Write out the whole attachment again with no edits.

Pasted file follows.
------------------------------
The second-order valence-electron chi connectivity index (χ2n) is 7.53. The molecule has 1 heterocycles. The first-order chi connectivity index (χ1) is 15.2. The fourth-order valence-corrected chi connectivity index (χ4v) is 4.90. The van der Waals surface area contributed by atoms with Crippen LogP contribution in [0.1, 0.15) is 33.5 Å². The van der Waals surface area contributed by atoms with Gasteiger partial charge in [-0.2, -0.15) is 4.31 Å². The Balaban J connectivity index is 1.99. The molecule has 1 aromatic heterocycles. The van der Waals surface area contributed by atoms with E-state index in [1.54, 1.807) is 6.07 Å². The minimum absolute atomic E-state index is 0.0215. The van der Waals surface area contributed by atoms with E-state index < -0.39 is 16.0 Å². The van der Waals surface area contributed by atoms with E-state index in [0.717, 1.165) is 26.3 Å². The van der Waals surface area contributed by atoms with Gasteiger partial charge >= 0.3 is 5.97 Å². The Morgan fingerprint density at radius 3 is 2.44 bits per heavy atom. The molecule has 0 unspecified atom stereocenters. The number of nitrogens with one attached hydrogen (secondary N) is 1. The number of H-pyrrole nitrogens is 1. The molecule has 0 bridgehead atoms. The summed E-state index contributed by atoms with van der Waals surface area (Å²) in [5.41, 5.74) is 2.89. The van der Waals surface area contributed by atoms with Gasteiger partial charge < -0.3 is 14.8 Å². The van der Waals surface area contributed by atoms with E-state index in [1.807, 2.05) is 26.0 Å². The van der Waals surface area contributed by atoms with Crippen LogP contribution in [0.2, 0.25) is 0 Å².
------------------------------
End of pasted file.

The second-order valence-electron chi connectivity index (χ2n) is 7.53. The molecule has 1 heterocycles. The first-order chi connectivity index (χ1) is 15.2. The fourth-order valence-corrected chi connectivity index (χ4v) is 4.90. The van der Waals surface area contributed by atoms with Crippen LogP contribution in [0.1, 0.15) is 33.5 Å². The van der Waals surface area contributed by atoms with Gasteiger partial charge in [-0.2, -0.15) is 4.31 Å². The Balaban J connectivity index is 1.99. The molecule has 1 aromatic heterocycles. The van der Waals surface area contributed by atoms with E-state index in [1.54, 1.807) is 6.07 Å². The minimum absolute atomic E-state index is 0.0215. The van der Waals surface area contributed by atoms with E-state index < -0.39 is 16.0 Å². The van der Waals surface area contributed by atoms with E-state index in [0.717, 1.165) is 26.3 Å². The van der Waals surface area contributed by atoms with Gasteiger partial charge >= 0.3 is 5.97 Å². The Morgan fingerprint density at radius 3 is 2.44 bits per heavy atom. The molecule has 0 unspecified atom stereocenters. The number of nitrogens with one attached hydrogen (secondary N) is 1. The number of H-pyrrole nitrogens is 1. The molecule has 0 bridgehead atoms. The summed E-state index contributed by atoms with van der Waals surface area (Å²) in [5.41, 5.74) is 2.89. The van der Waals surface area contributed by atoms with Gasteiger partial charge < -0.3 is 14.8 Å². The van der Waals surface area contributed by atoms with E-state index in [1.807, 2.05) is 26.0 Å². The van der Waals surface area contributed by atoms with Crippen LogP contribution in [0.2, 0.25) is 0 Å².